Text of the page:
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Broken Age: Episode One [Review]

Overall Feeling: 

As a lifelong fan of both point and click adventures, and Tim Schafer, I had some pretty high expectations for Broken Age; probably too high. I went into my first playthrough expecting to be at least a little bit disappointed based on my unreasonable expectations, but it never happened. Double Fine has crafted an amazing experience that feels so close to the games I remember playing growing up, while still feeling like it belongs in the modern gaming world. The writing is brilliantly witty, a little dark, and in ways I can’t explain without going into spoilers, very clever. It’s not going to win over gamers who want non-stop action, and explosions (not that there’s anything wrong with that), but I can’t recommend this game enough to anyone who is looking for a good story, and some laughs.

The Pros: 

+ Stylistic art makes every scene a joy to look at.
+ Witty writing creates some real laugh out loud moments.
+ A fantastic cast of voice actors brings every character to life.

The Cons: 

- Some visual glitches litter the game.

ShogunGamer.com Rating : 
9

Since Double Fine launched their Kickstarter campaign back in February of 2012, Broken Age, Previously known as Double Fine Adventure, has had a fair amount of hype surrounding it. Being one of the largest Kickstarter campaigns ever, and the highest funded Kickstarter game at the time, Broken Age had a lot to live up to. Though the game has been split up into two episodes with only the first being available right now, signs are good that we are not being let down.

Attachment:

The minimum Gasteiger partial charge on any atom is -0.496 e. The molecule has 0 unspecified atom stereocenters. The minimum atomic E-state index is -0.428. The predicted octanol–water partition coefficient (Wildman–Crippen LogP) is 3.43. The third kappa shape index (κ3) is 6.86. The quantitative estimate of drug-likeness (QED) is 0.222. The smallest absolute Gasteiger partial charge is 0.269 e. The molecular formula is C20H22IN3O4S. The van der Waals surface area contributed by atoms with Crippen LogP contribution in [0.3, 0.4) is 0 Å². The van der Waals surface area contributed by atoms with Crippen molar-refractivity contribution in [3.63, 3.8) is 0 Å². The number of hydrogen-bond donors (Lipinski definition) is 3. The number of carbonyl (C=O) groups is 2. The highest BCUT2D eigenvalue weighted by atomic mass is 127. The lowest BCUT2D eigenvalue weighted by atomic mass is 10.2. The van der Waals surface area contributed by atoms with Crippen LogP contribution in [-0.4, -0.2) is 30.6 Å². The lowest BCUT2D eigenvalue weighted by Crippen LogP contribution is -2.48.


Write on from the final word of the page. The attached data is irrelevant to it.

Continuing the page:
From the characters that inhabit the world, the landscapes you traverse, right down to the subtle background details that you could almost miss, the visual style of Broken Age is both unique, and quite beautiful. The game gives you an awe inspiring sense of exploring the world inside of an oil painting. That sense and wonder and admiration is only interrupted by strange visual hiccups that pop up here and there, at least in the early release of the game. Most of the time these hiccups were good for a little “what the hell?” chuckle; but when my character’s neck is over-top of her mouth during an important scene, it can be a little distracting.